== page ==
where is upvar

Cary O'Brien cobrien at Radix.Net
Fri Sep 22 15:08:56 CEST 2000


In article <39C8FEAC.1668A1C4 at sage.att.com>,
Garry Hodgson  <garry at sage.att.com> wrote:
>Harald Kirsch wrote:
>> 
>> Jon Ribbens <jon+python-list at unequivocal.co.uk> writes:
>> > Accessing variables in other peoples' scopes directly is nasty anyway,
>> > use function arguments ;-).
>> 
>> Not if it is documented and if the sole purpose of a certain function
>> is to do that in a defined way. Those functions are sometimes called
>> `control structures'. It seems like Tcl is a bit ahead of Python here,
>> as it allows to create functions which look, smell and work like
>> custom made control structures.
>
>it's arguable whether this is a good thing or not.  i've used languages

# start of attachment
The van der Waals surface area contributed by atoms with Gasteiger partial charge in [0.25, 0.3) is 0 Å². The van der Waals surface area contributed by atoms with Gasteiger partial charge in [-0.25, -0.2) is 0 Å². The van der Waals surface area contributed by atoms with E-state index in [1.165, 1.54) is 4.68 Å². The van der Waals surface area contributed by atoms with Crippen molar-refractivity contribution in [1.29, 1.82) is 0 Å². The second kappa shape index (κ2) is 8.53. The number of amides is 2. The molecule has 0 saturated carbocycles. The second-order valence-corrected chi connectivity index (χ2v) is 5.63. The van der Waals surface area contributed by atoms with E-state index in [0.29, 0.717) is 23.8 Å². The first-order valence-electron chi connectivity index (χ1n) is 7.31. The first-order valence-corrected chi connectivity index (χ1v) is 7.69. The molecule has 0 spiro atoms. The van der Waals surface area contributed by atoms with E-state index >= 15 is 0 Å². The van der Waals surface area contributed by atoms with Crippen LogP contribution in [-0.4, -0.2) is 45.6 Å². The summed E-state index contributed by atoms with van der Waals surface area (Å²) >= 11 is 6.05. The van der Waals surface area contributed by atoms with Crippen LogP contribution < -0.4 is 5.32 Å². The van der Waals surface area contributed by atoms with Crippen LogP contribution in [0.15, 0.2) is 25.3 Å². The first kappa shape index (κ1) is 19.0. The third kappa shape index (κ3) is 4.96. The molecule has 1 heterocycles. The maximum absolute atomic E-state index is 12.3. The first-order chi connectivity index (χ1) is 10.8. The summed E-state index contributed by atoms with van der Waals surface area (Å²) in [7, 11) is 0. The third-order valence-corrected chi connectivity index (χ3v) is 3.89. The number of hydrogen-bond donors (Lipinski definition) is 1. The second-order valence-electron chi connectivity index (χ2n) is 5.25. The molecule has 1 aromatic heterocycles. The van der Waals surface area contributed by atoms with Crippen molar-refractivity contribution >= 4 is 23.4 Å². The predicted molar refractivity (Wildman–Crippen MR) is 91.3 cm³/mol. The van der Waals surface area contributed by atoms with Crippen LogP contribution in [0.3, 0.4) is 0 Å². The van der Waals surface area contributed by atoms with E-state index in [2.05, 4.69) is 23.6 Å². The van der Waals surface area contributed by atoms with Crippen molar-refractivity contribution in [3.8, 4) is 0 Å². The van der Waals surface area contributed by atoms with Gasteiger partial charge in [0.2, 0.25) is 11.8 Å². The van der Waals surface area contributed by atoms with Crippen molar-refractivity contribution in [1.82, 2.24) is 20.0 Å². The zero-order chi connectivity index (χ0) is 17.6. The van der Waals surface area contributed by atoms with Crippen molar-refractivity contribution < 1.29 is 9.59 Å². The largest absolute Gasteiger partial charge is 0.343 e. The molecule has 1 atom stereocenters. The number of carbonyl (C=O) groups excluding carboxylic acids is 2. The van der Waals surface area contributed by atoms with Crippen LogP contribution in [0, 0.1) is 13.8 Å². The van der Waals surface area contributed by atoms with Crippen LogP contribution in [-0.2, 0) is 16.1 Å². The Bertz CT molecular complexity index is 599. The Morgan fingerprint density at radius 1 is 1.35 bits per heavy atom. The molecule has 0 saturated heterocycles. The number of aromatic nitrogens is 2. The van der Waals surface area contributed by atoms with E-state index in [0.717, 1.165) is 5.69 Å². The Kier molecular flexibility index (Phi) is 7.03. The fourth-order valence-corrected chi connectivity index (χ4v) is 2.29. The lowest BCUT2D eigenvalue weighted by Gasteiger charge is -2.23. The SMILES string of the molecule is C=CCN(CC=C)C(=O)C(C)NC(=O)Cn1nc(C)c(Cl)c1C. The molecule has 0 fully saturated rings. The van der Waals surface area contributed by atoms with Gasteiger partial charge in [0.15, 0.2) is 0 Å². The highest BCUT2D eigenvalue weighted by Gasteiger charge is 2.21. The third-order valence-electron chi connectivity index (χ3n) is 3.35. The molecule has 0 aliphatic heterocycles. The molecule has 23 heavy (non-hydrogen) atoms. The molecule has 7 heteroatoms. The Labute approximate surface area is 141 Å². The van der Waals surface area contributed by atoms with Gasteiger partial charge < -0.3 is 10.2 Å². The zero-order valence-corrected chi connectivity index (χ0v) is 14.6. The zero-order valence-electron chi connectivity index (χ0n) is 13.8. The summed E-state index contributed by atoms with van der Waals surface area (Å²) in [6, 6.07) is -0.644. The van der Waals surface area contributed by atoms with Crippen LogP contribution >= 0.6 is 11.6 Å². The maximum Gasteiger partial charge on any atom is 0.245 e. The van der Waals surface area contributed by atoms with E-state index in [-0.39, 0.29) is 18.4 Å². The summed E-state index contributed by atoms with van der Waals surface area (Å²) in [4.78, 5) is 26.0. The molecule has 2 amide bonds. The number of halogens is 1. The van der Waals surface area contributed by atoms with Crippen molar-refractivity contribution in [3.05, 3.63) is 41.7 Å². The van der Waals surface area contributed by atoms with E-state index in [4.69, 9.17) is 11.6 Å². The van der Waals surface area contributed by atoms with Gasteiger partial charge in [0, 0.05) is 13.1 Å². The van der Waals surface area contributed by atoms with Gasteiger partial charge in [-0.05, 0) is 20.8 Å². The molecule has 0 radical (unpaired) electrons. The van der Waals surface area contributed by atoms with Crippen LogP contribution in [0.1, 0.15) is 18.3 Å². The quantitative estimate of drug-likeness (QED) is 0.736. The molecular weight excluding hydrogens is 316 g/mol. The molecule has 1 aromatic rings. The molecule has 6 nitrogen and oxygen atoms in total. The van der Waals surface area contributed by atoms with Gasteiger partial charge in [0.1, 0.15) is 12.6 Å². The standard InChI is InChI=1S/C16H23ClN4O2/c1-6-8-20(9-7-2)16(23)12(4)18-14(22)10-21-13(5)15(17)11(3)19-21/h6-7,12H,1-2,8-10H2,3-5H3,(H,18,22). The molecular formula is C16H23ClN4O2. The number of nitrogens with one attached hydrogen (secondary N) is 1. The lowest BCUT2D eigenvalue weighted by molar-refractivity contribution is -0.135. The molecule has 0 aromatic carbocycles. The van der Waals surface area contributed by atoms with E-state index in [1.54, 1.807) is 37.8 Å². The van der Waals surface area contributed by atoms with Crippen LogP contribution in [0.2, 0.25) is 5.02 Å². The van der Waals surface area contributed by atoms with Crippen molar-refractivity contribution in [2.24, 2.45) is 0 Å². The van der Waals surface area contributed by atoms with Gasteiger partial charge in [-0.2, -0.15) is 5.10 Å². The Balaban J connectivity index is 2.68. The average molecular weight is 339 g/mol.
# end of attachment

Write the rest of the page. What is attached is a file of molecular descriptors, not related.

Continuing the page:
>which allowed this, including tcl.  it's cute, but of limited utility.
>and the readability cost can be high.
>

One reason to have upvar in TCL is to implement call-by-reference,
rather than TCL call-by-value.  Passing a variable name is
common in the builtin functions (i.e. append) and upvar lets
you implement routines that expect a variable name.  I use this
a lot when there are lots of parameters to a function.  Rather
than have 20 parameters, I create an array with the information
and pass the name.  An upvar in the called function makes this
array available during function execution.   I don't think
there is a readability cost, frankly.

Since python is, i guess, call-by-reference, you don't need this
at all.

One TCL example of a good use of "upvar" as a control structure is
something that we call sql_map, and a couple of other people have
implemented independantly.  Basically it is a for loop over all the
rows in a select from a database with variable assignments.  The body
runs in the context of of the caller.  Oops -- This uses uplevel, not
upvar.  Ok, but it is the same idea.

sql_map $sql(h) {name phone age} {
	if {$age > $max_age} {
	   whataver...
	}
}

uplevel lets you create new control structures.

You could iterate over a result set in python, but at the
cost of a throw-away function.



-- cary



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